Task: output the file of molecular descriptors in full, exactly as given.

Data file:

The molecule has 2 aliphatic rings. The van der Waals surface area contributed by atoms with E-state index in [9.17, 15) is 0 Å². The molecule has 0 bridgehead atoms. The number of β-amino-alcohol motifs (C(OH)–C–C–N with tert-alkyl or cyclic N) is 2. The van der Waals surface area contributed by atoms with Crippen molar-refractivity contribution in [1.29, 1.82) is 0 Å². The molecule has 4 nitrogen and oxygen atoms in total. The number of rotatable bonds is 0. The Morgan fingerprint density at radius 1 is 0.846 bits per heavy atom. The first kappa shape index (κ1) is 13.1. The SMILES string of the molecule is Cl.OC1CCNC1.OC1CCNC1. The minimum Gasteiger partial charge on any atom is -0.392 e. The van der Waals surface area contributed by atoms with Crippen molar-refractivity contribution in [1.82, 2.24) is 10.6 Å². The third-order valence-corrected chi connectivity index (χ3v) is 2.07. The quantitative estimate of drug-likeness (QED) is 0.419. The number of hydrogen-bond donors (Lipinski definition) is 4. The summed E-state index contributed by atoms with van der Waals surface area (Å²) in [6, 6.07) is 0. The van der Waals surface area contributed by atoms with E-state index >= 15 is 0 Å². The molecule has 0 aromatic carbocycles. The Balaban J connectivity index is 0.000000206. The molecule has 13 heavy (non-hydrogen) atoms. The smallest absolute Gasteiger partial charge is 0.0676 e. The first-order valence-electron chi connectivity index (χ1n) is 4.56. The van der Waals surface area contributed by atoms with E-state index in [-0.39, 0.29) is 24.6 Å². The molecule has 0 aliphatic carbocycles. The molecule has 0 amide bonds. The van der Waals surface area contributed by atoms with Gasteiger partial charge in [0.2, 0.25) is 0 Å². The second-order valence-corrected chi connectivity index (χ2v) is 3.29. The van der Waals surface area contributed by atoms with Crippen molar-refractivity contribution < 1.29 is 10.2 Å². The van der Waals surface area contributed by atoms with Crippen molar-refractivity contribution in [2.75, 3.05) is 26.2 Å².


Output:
The molecule has 2 aliphatic rings. The van der Waals surface area contributed by atoms with E-state index in [9.17, 15) is 0 Å². The molecule has 0 bridgehead atoms. The number of β-amino-alcohol motifs (C(OH)–C–C–N with tert-alkyl or cyclic N) is 2. The van der Waals surface area contributed by atoms with Crippen molar-refractivity contribution in [1.29, 1.82) is 0 Å². The molecule has 4 nitrogen and oxygen atoms in total. The number of rotatable bonds is 0. The Morgan fingerprint density at radius 1 is 0.846 bits per heavy atom. The first kappa shape index (κ1) is 13.1. The SMILES string of the molecule is Cl.OC1CCNC1.OC1CCNC1. The minimum Gasteiger partial charge on any atom is -0.392 e. The van der Waals surface area contributed by atoms with Crippen molar-refractivity contribution in [1.82, 2.24) is 10.6 Å². The third-order valence-corrected chi connectivity index (χ3v) is 2.07. The quantitative estimate of drug-likeness (QED) is 0.419. The number of hydrogen-bond donors (Lipinski definition) is 4. The summed E-state index contributed by atoms with van der Waals surface area (Å²) in [6, 6.07) is 0. The van der Waals surface area contributed by atoms with E-state index >= 15 is 0 Å². The molecule has 0 aromatic carbocycles. The Balaban J connectivity index is 0.000000206. The molecule has 13 heavy (non-hydrogen) atoms. The smallest absolute Gasteiger partial charge is 0.0676 e. The first-order valence-electron chi connectivity index (χ1n) is 4.56. The van der Waals surface area contributed by atoms with E-state index in [-0.39, 0.29) is 24.6 Å². The molecule has 0 aliphatic carbocycles. The molecule has 0 amide bonds. The van der Waals surface area contributed by atoms with Gasteiger partial charge in [0.2, 0.25) is 0 Å². The second-order valence-corrected chi connectivity index (χ2v) is 3.29. The van der Waals surface area contributed by atoms with Crippen molar-refractivity contribution < 1.29 is 10.2 Å². The van der Waals surface area contributed by atoms with Crippen molar-refractivity contribution in [2.75, 3.05) is 26.2 Å².